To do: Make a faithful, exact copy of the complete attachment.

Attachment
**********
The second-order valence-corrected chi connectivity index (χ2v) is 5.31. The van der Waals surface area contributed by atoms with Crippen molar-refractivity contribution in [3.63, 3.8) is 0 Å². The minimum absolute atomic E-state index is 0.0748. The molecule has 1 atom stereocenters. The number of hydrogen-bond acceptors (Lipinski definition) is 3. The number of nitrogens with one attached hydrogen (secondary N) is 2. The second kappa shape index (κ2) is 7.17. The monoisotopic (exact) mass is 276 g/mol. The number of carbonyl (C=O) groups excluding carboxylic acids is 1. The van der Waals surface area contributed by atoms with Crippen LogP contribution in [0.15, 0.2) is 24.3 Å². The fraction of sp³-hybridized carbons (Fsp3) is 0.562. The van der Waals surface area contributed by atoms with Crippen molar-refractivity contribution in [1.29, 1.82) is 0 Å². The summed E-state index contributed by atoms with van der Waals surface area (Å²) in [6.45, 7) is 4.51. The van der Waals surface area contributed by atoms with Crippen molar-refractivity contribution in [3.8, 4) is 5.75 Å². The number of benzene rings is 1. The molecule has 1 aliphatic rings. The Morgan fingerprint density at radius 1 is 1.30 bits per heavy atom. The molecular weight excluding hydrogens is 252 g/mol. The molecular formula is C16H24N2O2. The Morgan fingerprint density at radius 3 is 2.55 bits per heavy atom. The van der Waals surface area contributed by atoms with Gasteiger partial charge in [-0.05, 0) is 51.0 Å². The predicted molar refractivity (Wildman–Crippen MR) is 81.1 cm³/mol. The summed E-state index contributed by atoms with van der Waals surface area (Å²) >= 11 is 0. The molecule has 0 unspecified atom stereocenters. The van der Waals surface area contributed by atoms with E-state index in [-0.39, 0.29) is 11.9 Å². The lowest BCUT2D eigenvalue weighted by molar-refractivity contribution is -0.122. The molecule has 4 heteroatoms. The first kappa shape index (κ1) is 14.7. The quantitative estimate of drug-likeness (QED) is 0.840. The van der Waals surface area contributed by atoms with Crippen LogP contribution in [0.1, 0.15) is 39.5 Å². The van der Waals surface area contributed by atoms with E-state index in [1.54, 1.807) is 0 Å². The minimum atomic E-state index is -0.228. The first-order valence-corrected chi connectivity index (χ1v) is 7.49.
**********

The second-order valence-corrected chi connectivity index (χ2v) is 5.31. The van der Waals surface area contributed by atoms with Crippen molar-refractivity contribution in [3.63, 3.8) is 0 Å². The minimum absolute atomic E-state index is 0.0748. The molecule has 1 atom stereocenters. The number of hydrogen-bond acceptors (Lipinski definition) is 3. The number of nitrogens with one attached hydrogen (secondary N) is 2. The second kappa shape index (κ2) is 7.17. The monoisotopic (exact) mass is 276 g/mol. The number of carbonyl (C=O) groups excluding carboxylic acids is 1. The van der Waals surface area contributed by atoms with Crippen LogP contribution in [0.15, 0.2) is 24.3 Å². The fraction of sp³-hybridized carbons (Fsp3) is 0.562. The van der Waals surface area contributed by atoms with Crippen molar-refractivity contribution in [1.29, 1.82) is 0 Å². The summed E-state index contributed by atoms with van der Waals surface area (Å²) in [6.45, 7) is 4.51. The van der Waals surface area contributed by atoms with Crippen molar-refractivity contribution in [3.8, 4) is 5.75 Å². The number of benzene rings is 1. The molecule has 1 aliphatic rings. The Morgan fingerprint density at radius 1 is 1.30 bits per heavy atom. The molecular weight excluding hydrogens is 252 g/mol. The molecular formula is C16H24N2O2. The Morgan fingerprint density at radius 3 is 2.55 bits per heavy atom. The van der Waals surface area contributed by atoms with Gasteiger partial charge in [-0.05, 0) is 51.0 Å². The predicted molar refractivity (Wildman–Crippen MR) is 81.1 cm³/mol. The summed E-state index contributed by atoms with van der Waals surface area (Å²) >= 11 is 0. The molecule has 0 unspecified atom stereocenters. The van der Waals surface area contributed by atoms with E-state index in [-0.39, 0.29) is 11.9 Å². The lowest BCUT2D eigenvalue weighted by molar-refractivity contribution is -0.122. The molecule has 4 heteroatoms. The first kappa shape index (κ1) is 14.7. The quantitative estimate of drug-likeness (QED) is 0.840. The van der Waals surface area contributed by atoms with Crippen LogP contribution in [0.1, 0.15) is 39.5 Å². The van der Waals surface area contributed by atoms with E-state index in [1.54, 1.807) is 0 Å². The minimum atomic E-state index is -0.228. The first-order valence-corrected chi connectivity index (χ1v) is 7.49.